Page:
The passport application behind them, the Seegers are driving to a seafood restaurant in Georgetown: driving in their '73 '73 Saab with 132,000 miles on it. Or rather, Toshi is driving while Pete talks about how solar energy is going to involve everybody in America.
"The next 20 years, everybody'll be up on the roof tinkering," he says.
"Everybody but you," Toshi says.
"That's right," Seeger says. "I'll sing about it and everyone else will do it."
"All talk," Toshi says. "That's all you are. You won't even clean the gutters. How many years has it been since you cleaned the gutters?"
"I don't know," says Seeger.
At the restaurant, a place with old waiters and dark wooden booths, Toshi keeps it up, this teasing.
"I don't think he's egotistical," she says. "I'd say he's self-centered."
"Let's say I like to see things done right," he says with the small, sly smile of a little boy caught with his hands in the cookie jar.
"Sure," Toshi says. "You like to wsh the dishes right -- about once a year. You like to sweep the floor right once very five years."
Toshi is three years younger than Pete. She met him when he was 19, she says. It was back when "he was trying to get rid of his old-fashioned Harvard accent and talk like Woody Guthrie."
She smiles. He squirms.
"I was a loner all my life," Seeger says. "I used to play by myself, read books by myself. My two older brothers were much older, and my stepbrother and sister were younger. I'd play music by myself to but it came to take a useful social role. At parties, I could play the piano so everyone else could sing. I'm not lonely. I like being by myself. When somebody comes along and interrupts me, I say: 'Just when I finally found somebody worth talking to.'"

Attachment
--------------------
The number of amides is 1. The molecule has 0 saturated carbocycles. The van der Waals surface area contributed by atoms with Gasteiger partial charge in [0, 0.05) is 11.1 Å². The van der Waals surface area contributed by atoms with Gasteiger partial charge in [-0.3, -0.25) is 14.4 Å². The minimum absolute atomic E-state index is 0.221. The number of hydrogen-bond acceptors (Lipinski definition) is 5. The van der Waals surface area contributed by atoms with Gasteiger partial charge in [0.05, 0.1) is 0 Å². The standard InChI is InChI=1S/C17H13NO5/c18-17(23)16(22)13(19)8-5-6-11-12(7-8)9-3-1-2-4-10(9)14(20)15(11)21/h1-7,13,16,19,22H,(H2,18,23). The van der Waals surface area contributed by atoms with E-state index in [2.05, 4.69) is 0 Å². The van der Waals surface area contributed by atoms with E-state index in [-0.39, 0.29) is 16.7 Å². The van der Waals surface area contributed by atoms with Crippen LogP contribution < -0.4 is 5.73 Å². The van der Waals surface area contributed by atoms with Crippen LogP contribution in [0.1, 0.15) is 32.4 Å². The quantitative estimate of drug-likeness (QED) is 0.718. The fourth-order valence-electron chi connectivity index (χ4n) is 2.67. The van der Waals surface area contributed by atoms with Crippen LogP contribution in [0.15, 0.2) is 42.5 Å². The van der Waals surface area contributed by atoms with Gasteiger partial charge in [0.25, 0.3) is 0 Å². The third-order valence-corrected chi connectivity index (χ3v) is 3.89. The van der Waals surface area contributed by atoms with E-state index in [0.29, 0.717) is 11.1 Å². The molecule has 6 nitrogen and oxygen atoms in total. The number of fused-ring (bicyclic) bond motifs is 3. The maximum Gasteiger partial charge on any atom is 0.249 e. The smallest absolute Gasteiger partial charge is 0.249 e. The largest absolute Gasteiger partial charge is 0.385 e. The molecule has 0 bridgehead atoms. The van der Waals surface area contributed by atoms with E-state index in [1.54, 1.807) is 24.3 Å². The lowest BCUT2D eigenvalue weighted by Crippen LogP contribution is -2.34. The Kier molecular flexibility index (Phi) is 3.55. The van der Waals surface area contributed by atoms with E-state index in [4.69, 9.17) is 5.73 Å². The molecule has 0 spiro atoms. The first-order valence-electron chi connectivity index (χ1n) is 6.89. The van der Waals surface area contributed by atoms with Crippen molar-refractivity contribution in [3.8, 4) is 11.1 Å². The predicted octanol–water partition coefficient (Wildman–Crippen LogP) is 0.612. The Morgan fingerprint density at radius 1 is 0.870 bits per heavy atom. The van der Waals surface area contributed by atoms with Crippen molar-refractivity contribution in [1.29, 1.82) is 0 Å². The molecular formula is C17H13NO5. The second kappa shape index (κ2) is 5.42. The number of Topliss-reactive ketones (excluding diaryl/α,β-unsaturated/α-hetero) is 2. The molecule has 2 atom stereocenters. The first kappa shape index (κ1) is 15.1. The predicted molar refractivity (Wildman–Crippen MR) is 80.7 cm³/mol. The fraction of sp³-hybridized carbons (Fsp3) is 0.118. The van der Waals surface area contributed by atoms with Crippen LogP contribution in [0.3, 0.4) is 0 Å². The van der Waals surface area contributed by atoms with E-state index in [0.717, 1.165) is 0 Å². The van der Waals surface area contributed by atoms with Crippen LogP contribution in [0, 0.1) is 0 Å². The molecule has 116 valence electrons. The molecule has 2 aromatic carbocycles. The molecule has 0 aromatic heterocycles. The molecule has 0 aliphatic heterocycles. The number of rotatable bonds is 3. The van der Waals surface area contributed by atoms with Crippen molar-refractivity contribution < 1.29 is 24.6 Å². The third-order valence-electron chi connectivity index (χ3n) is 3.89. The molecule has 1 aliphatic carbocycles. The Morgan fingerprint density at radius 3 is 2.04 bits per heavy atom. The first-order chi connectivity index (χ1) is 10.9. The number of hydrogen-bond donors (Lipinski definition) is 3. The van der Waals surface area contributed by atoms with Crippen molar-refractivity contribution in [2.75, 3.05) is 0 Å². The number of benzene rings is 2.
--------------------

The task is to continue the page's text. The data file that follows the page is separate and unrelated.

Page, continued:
Toshi is used to dealing with exotic family lives. Her father was the son of a Japanese whom the emperor sent to Paris in the 1860s to study Western culture. He got radicalized by communards, and on his return, caused enough stir that eventually his son -- Toshi's father -- was banished. The son ended up in America.He married a Virginia girl.
Toshi was raised in and around Washington, where she acquired the taste for seafood that brought them to this restaurant.
A lunch of of it finished, she says: "I'm going windowshopping, I don't want to listen to him anymore. I have to do it all the time."
She pauses, then adds: "I tease him a lot. It probably sounds nasty."
Her explanation seems to anguish him with either guilt or gratitude, it's hard to tell which as he leans over and kisses her, then touches her shoulder. His hand falls away as she stands.
"I'm going shopping," she says, pointing out again: "I've heard it all before."